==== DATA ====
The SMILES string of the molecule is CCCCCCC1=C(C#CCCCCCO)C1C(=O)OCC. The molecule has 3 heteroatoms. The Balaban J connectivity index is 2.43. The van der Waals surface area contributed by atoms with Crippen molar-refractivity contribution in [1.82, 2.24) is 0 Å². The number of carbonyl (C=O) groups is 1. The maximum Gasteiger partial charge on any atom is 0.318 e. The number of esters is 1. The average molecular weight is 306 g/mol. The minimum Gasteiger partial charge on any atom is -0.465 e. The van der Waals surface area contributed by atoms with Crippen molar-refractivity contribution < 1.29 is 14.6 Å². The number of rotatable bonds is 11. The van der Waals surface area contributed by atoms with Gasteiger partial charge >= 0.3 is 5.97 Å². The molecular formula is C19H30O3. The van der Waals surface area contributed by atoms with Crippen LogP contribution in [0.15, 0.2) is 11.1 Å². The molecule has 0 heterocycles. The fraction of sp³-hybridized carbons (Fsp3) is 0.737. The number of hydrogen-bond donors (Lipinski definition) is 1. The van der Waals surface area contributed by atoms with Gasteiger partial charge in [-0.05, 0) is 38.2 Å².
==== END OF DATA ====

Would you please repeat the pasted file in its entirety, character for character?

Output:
The SMILES string of the molecule is CCCCCCC1=C(C#CCCCCCO)C1C(=O)OCC. The molecule has 3 heteroatoms. The Balaban J connectivity index is 2.43. The van der Waals surface area contributed by atoms with Crippen molar-refractivity contribution in [1.82, 2.24) is 0 Å². The number of carbonyl (C=O) groups is 1. The maximum Gasteiger partial charge on any atom is 0.318 e. The number of esters is 1. The average molecular weight is 306 g/mol. The minimum Gasteiger partial charge on any atom is -0.465 e. The van der Waals surface area contributed by atoms with Crippen molar-refractivity contribution < 1.29 is 14.6 Å². The number of rotatable bonds is 11. The van der Waals surface area contributed by atoms with Gasteiger partial charge >= 0.3 is 5.97 Å². The molecular formula is C19H30O3. The van der Waals surface area contributed by atoms with Crippen LogP contribution in [0.15, 0.2) is 11.1 Å². The molecule has 0 heterocycles. The fraction of sp³-hybridized carbons (Fsp3) is 0.737. The number of hydrogen-bond donors (Lipinski definition) is 1. The van der Waals surface area contributed by atoms with Gasteiger partial charge in [-0.05, 0) is 38.2 Å².